WILMINGTON — City council passed a budget Thursday night, calling for $9.1 million in general fund spending — the fund council has the most discretion over — and less than $39.5 million between all funds.
The vote was 6-1, with Wilmington Council member Loren Stuckert dissenting.
Stuckert said he continued to vote against the budget because he, in good faith, couldn’t tell people council was being wise by passing budgets that call for a $1 million deficit.
Stuckert, whose term is expiring and who lost an election challenge for president of council, said he intends to “bend (mayor-elect John Stanforth’s) ear as long as he will let me.”
Stuckert suggested the city should reconsider how to offer services in order to save money and pointed to the street maintenance and repair fund, which is only projected to spend $50,000 of an almost $1 million budget on street maintenance. He stressed that he knows street department employees are working, but he’d rather see more time and money spent on street maintenance than on other projects.
“I probably look at the budget differently than some of my fellow councilmen,” said council member Rob Jaehnig. “I always look at it as a starting point. … We have to have a place to start.”
Jaehnig said he takes issue with council not continuously dealing with the budget except at budget time. Typically, over the course of a year, additional appropriations are made, adding to expenditures.
“The reality is, in my opinion, we need to be addressing revenue and expenditure issues throughout the year,” said Jaehnig, who added, “I’m just as guilty as anybody else.
“We set the budget, complain about the fact that we don’t have enough carryover” then spend the carryover, he said.
Jaehnig also said that his normal stance is to focus on job creation, not shrinking the city, which he said has 30 percent fewer staff members than it did eight years ago.
“I wanted to talk to John (Stanforth),” but couldn’t, said Joe Spicer, who switched his vote from against on the first reading to in favor by the third. “It was going to pass anyway. … At least get (Stanforth) in there and see if he’s got ideas about what we can cut and what we want to do.
“The bottom line is, if we’re spending more than we’re bringing in, we still have a spending problem,” Spicer continued. “I think we need to take a hard look. Are we right sized, and is that telling us our city’s too big for what we’re trying to do?”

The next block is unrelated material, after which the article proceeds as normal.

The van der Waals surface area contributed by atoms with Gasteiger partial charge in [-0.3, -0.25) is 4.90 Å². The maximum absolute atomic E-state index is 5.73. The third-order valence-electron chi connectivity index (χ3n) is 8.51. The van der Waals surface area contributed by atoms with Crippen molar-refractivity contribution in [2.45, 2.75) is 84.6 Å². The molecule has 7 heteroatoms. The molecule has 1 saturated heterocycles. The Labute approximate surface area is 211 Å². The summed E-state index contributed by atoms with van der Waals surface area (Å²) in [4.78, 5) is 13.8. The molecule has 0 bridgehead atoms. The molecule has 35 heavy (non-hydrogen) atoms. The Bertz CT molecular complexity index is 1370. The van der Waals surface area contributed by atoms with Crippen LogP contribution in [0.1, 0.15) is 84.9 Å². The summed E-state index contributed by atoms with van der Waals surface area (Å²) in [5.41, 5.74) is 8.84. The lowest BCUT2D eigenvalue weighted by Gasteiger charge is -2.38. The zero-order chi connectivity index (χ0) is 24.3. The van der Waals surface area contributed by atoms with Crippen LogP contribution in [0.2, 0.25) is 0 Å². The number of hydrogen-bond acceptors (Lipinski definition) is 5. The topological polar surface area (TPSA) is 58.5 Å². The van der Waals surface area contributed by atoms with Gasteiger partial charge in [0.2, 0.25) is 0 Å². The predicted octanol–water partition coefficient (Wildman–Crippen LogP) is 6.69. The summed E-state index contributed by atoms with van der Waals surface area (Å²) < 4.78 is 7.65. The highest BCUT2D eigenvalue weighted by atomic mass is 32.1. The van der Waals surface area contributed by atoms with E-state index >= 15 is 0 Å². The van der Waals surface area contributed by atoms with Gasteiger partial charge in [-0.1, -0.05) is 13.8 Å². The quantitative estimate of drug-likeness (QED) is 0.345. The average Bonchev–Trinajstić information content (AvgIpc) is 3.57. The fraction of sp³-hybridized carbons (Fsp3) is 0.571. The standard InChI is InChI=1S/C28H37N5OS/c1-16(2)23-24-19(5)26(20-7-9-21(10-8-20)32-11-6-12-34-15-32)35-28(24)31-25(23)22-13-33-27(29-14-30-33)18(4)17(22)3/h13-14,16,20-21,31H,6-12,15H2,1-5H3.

Spicer said Stuckert was right when he estimated a deficit last year but nothing has been done. Now, the city has to raise taxes, which he opposes, or it has to look at how it spends, Spicer said.
Documents presented in November by City Auditor David Hollingsworth estimates less than $7.8 million in revenue for the general fund, meaning that the budget projects drawing $1.3 million from its carryover. Other city documents show that the carryover is currently projected to be $1.6 million. Though the carryover figure will change as the city cleans up its end-of-year finances, that leaves about $400,000 (due to rounding) at the end of 2016 for future budgets, which makes a similar deficit budget impossible to pass.
According to state statutes, a city cannot spend more than it anticipates in revenues and has in its accounts.
Some city officials and council members have previously discussed placing an earnings tax on the ballot, but it wasn’t discussed Thursday. The deadline to place such an initiative on the ballot is Dec. 16, which is prior to the next council meeting.
In their 2015 campaigns, mayor-elect Stanforth and council member Randi Milburn both said they were opposed to tax increases. At Thursday’s meeting, Spicer told the News Journal he was opposed to taxes, and Stuckert said he wasn’t opposed to a tax increase in principle but thought all other options should be exhausted first in light of residents’ economic statuses.
“In my opinion, by not having the discussion (on taxes) with the citizens and not including them in the process … then we’re actually taking away their right and their opinion in what the city needs to do,” said Jaehnig. “The only decision council can make is to either have the discussion or to say no.”
Jaehnig added that leaves Stanforth “in a position (where he must) take apart the city piece by piece.”
Without taxes, Jaehnig said, the city will have to look at its streets, police and fire departments.
“You can fire all of the (general) administration and still not” solve the budget deficit, he said.
The general fund’s largest expenses include transfers to other funds, which total $5,016,695.28, more than half of all general fund expenses. Those transfers include funds that have their own property tax levies, such as the parks, police and fire funds.
Reach Nathan Kraatz at 937-382-2574, ext. 2510 or on Twitter @NathanKraatz.
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